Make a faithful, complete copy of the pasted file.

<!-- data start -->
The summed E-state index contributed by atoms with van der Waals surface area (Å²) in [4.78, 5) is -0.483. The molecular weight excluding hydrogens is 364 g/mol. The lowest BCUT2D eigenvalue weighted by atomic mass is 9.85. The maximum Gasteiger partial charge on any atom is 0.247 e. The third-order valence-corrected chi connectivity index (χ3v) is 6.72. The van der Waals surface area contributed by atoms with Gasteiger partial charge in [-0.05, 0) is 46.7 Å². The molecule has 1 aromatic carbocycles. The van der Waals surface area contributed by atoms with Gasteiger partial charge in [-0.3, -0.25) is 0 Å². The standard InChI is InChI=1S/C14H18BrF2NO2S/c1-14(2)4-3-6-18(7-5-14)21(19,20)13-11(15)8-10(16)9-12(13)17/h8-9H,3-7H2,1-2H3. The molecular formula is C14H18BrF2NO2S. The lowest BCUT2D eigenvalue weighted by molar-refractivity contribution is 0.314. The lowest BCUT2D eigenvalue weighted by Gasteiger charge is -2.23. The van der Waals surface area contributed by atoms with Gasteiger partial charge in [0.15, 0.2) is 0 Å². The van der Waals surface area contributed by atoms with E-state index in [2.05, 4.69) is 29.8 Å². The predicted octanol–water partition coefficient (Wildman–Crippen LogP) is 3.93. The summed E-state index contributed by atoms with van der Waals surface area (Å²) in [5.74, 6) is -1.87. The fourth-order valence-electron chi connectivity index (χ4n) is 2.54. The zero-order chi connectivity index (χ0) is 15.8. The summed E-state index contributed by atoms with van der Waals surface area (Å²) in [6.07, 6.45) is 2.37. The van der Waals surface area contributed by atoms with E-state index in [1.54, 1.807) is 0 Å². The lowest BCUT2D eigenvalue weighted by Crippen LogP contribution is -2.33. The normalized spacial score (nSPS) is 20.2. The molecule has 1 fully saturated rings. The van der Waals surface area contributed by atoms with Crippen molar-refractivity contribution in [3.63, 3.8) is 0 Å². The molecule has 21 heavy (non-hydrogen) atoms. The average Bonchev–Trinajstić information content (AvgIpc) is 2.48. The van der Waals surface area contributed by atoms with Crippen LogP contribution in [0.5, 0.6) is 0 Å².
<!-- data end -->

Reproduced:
The summed E-state index contributed by atoms with van der Waals surface area (Å²) in [4.78, 5) is -0.483. The molecular weight excluding hydrogens is 364 g/mol. The lowest BCUT2D eigenvalue weighted by atomic mass is 9.85. The maximum Gasteiger partial charge on any atom is 0.247 e. The third-order valence-corrected chi connectivity index (χ3v) is 6.72. The van der Waals surface area contributed by atoms with Gasteiger partial charge in [-0.05, 0) is 46.7 Å². The molecule has 1 aromatic carbocycles. The van der Waals surface area contributed by atoms with Gasteiger partial charge in [-0.3, -0.25) is 0 Å². The standard InChI is InChI=1S/C14H18BrF2NO2S/c1-14(2)4-3-6-18(7-5-14)21(19,20)13-11(15)8-10(16)9-12(13)17/h8-9H,3-7H2,1-2H3. The molecular formula is C14H18BrF2NO2S. The lowest BCUT2D eigenvalue weighted by molar-refractivity contribution is 0.314. The lowest BCUT2D eigenvalue weighted by Gasteiger charge is -2.23. The van der Waals surface area contributed by atoms with Gasteiger partial charge in [0.15, 0.2) is 0 Å². The van der Waals surface area contributed by atoms with E-state index in [2.05, 4.69) is 29.8 Å². The predicted octanol–water partition coefficient (Wildman–Crippen LogP) is 3.93. The summed E-state index contributed by atoms with van der Waals surface area (Å²) in [5.74, 6) is -1.87. The fourth-order valence-electron chi connectivity index (χ4n) is 2.54. The zero-order chi connectivity index (χ0) is 15.8. The summed E-state index contributed by atoms with van der Waals surface area (Å²) in [6.07, 6.45) is 2.37. The van der Waals surface area contributed by atoms with E-state index in [1.54, 1.807) is 0 Å². The lowest BCUT2D eigenvalue weighted by Crippen LogP contribution is -2.33. The normalized spacial score (nSPS) is 20.2. The molecule has 1 fully saturated rings. The van der Waals surface area contributed by atoms with Crippen molar-refractivity contribution in [3.63, 3.8) is 0 Å². The molecule has 21 heavy (non-hydrogen) atoms. The average Bonchev–Trinajstić information content (AvgIpc) is 2.48. The van der Waals surface area contributed by atoms with Crippen LogP contribution in [0.5, 0.6) is 0 Å².